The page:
Shamrocks feature on both the Royal Arms of Canada (along with roses, thistles, and lillies to represent Canada's English, Scottish and French settlers) and the city of Montreal's flag. It features on the passport stamp of Montserrat in the Caribbean, and some European cities and football teams have even adopted it as their symbol! These include the Greek sports clubs of Panathinaikos AO and AC Omonia, Danish football club and town Viborg, and the German football club SpVgg Greuther Furth, and its corresponding town of Furth.
Growing your own Shamrock
Shamrock can be found growing all over the world. What makes shamrock different to other types of clover is that it is merely younger and not yet grown to the same size as its sibling plants. There is very little you need to do to grow your own shamrock, as it occurs naturally in the vast majority of grassy areas. All you have to do is nothing, to ensure it invades your garden to your satisfaction.
If you insist on growing it as a houseplant, make sure to keep it well watered and well lit at all times except for winter, when the plant has a dormancy period. In this case, keep the soil barely moist. It thrives best close to the surface in well drained soil, in cool air. Shamrocks don't like other house plants – they prefer their own company, and lots of it, so grow a whole bunch of shamrock all in one pot. After the dormant period, repot them.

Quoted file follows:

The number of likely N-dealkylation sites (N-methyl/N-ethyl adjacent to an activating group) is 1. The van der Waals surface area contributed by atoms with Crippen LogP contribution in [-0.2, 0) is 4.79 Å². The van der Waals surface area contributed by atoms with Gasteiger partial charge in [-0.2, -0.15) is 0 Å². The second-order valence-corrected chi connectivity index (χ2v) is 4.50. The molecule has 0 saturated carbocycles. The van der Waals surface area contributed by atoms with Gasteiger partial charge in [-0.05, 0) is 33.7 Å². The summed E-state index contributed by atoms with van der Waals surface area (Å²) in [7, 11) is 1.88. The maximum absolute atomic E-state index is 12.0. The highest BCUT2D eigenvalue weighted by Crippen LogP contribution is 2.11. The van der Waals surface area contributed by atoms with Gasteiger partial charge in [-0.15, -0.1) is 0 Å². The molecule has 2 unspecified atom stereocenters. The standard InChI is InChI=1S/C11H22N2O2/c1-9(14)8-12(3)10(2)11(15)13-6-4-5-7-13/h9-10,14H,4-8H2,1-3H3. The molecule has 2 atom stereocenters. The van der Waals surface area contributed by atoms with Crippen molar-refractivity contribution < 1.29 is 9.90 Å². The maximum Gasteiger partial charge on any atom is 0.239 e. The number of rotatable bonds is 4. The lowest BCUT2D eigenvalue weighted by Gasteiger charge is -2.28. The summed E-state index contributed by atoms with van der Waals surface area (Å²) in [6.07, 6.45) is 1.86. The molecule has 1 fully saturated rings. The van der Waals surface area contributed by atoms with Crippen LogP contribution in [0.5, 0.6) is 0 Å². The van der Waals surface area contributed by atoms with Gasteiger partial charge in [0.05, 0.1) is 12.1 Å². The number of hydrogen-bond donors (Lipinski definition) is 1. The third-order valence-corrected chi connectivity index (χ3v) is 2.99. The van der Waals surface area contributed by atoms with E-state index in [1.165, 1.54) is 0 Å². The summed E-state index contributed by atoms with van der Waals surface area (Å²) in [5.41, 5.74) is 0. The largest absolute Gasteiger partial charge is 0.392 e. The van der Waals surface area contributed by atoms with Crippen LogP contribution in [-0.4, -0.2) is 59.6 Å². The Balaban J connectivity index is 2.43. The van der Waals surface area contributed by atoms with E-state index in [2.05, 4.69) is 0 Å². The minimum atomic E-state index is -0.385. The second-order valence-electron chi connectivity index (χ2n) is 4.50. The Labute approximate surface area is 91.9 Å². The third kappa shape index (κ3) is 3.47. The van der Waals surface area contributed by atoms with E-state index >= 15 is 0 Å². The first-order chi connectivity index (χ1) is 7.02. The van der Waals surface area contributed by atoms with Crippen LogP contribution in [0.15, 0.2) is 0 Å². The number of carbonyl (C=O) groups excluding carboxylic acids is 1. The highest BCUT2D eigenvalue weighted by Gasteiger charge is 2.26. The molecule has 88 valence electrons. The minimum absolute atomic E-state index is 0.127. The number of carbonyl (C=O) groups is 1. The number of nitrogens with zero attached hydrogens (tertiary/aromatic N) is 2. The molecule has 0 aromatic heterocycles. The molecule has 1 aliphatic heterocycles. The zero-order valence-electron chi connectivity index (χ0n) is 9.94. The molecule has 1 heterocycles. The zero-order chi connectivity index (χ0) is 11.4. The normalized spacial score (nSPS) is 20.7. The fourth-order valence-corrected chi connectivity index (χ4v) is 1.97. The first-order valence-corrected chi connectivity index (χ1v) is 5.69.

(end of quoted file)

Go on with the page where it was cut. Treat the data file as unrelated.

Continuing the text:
Although it grows vigorously in soil, shamrock is very fragile and doesn't last very long once picked. If picked in the morning, by the end of the day the plant will be limp and looking sorry for itself. Occasionally a fourth leaf grows, and because this is so difficult to find, a four leaf clover is supposedly extremely lucky.
The name shamrock comes from the Irish word 'seamróg', which means 'little clover'.
The shamrock was a popular motif in Victorian times.
Shamrocks can be spotted on old British shillings and crowns
Every Saint Patrick's Day the Taoiseach presents a bowl of shamrock to the President of the United States to symbolise the relationship between the two countries.
A member of the British royal family also presents shamrock to the Irish Guards on the same day.
The shamrock is not the official national symbol of Ireland; that honour goes to the 12-string harp, which appears on all State literature and currency amongst other things.
Saint Patrick has been immortalised on a copper coin, where he is seen preaching to a group while holding an extremely large shamrock in one hand!
Until the 1950s clovers were included in lawn seed mixes as it was regarded as a prestigious lawn plant that was low maintenance, soft and filled in thin spots in the yard.
Shamrocks in Literature and Music
The shamrock has made its way into many poems, songs and ballads. Two of the more well known are the 'Wearin' O' the Green', which refers to the period when wearing shamrocks was banned because of their links to Irish rebellion movements.
Oh Paddy dear, and did ye hear the news that's going round?
The shamrock is forbid by law to grow on Irish ground!
No more St. Patrick's Day we'll keep; his color can't be seen,
For there's a cruel law agin' the wearing o' the Green!
The other well known shamrock song is 'Shamrock Shore', which has a total of six verses that tells a story of emigration from Derry to America. The final and most poignant verse reads as follows:
We landed on the other side
In three and thirty days
And drinking over a parting glass
We all went our separate ways
We took each comrade by the hand
In case we might never meet more
And we drank a health
To old Ireland
And Paddy's green shamrock shore.